California lawmakers are bracing for Governor Schwarzenegger's May budget. That's when Sacramento finds out Wednesday just how bad the state deficit is, and which state programs the Governor wants to cut to close the gap. KPCC's state capitol reporter Julie Small says some economists say his earlier proposals don't pass the smell test.
Julie Small: The California Budget Project came up with 10 questions for the governor, 10 ways of asking, what were you thinking? Starting with the governor's deficit projections. April 15th turned out to be good for California. The tax man collected $738 million more in personal income than Schwarzenegger had projected back in January. The Budget Project's Jean Ross said that means things won't be as bleak as the Governor had predicted.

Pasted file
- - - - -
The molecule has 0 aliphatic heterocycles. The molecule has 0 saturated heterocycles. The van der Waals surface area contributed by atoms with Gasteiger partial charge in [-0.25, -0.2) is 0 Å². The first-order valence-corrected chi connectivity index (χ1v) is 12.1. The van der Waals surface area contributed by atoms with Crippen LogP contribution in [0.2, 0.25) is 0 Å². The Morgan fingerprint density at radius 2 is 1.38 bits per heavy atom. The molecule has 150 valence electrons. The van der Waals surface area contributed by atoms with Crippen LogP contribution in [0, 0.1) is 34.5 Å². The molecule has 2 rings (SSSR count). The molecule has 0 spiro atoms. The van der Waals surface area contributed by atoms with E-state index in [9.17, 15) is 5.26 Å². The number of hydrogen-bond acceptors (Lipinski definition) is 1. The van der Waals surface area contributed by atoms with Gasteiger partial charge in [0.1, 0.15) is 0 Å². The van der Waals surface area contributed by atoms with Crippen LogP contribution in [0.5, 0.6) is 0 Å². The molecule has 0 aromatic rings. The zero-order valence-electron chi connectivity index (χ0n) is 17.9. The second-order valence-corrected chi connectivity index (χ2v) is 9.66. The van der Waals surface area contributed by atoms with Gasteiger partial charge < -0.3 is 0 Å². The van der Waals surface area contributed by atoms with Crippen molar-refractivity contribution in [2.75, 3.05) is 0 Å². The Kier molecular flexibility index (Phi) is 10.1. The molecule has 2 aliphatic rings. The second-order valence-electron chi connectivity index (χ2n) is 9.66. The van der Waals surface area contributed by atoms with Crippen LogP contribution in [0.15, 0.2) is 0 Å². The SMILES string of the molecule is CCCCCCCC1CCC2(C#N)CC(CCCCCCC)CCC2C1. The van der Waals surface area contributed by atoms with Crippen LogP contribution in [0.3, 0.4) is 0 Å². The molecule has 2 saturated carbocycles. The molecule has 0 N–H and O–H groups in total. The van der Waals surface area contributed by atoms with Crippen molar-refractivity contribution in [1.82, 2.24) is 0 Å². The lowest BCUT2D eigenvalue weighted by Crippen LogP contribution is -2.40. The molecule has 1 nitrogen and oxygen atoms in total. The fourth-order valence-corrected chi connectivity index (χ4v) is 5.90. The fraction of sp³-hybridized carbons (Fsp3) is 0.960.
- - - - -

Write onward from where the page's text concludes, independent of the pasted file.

Jean Ross: I don't think we will see the $20 billion number that was rumored. We do anticipate a larger gap that the governor will need to fill, hopefully in a balanced way, looking both at revenues and spending reductions.
Small: Ross warned against overestimating how much one of the governor's pet proposals, selling or leasing the state lottery, would bring in. Last year Schwarzenegger projected that selling the state's student loan guarantor EdFund would generate a billion dollars. Now number crunchers expect only about a quarter of that.
Ross also questioned Schwarzenegger's proposal to cut medical coverage for low-income Californians. She said the state could lose more than a billion in federal matching dollars. The federal government might even penalize California for cutting foster care, because that would mean the state's fallen below the minimum funding for the program.